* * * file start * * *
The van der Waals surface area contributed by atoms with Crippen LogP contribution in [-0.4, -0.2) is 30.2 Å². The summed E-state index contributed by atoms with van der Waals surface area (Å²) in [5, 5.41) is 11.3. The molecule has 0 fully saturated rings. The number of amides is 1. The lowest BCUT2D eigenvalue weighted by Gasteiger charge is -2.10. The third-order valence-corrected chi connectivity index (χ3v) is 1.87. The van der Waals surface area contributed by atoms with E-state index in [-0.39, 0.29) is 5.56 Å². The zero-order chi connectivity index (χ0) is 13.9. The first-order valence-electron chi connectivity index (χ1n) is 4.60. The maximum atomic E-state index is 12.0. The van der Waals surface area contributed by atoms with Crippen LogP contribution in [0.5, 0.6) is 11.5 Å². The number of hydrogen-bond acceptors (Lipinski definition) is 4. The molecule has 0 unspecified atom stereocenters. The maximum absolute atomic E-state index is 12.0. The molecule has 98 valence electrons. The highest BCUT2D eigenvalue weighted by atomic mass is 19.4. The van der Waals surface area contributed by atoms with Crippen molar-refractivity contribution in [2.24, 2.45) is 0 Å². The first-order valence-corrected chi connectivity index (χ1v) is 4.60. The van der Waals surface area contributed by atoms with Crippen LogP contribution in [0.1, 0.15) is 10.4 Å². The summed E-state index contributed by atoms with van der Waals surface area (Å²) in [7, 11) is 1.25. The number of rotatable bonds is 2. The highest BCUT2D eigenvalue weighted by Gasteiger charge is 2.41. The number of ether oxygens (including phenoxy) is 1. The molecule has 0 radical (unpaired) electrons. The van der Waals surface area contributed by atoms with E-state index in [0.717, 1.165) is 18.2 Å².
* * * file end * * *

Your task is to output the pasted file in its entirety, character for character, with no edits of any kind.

The van der Waals surface area contributed by atoms with Crippen LogP contribution in [-0.4, -0.2) is 30.2 Å². The summed E-state index contributed by atoms with van der Waals surface area (Å²) in [5, 5.41) is 11.3. The molecule has 0 fully saturated rings. The number of amides is 1. The lowest BCUT2D eigenvalue weighted by Gasteiger charge is -2.10. The third-order valence-corrected chi connectivity index (χ3v) is 1.87. The van der Waals surface area contributed by atoms with E-state index in [-0.39, 0.29) is 5.56 Å². The zero-order chi connectivity index (χ0) is 13.9. The first-order valence-electron chi connectivity index (χ1n) is 4.60. The maximum atomic E-state index is 12.0. The van der Waals surface area contributed by atoms with Crippen LogP contribution in [0.5, 0.6) is 11.5 Å². The number of hydrogen-bond acceptors (Lipinski definition) is 4. The molecule has 0 unspecified atom stereocenters. The maximum absolute atomic E-state index is 12.0. The molecule has 98 valence electrons. The highest BCUT2D eigenvalue weighted by atomic mass is 19.4. The van der Waals surface area contributed by atoms with Crippen molar-refractivity contribution in [2.24, 2.45) is 0 Å². The first-order valence-corrected chi connectivity index (χ1v) is 4.60. The van der Waals surface area contributed by atoms with Crippen LogP contribution in [0.1, 0.15) is 10.4 Å². The summed E-state index contributed by atoms with van der Waals surface area (Å²) in [7, 11) is 1.25. The number of rotatable bonds is 2. The highest BCUT2D eigenvalue weighted by Gasteiger charge is 2.41. The number of ether oxygens (including phenoxy) is 1. The molecule has 0 radical (unpaired) electrons. The van der Waals surface area contributed by atoms with E-state index in [0.717, 1.165) is 18.2 Å².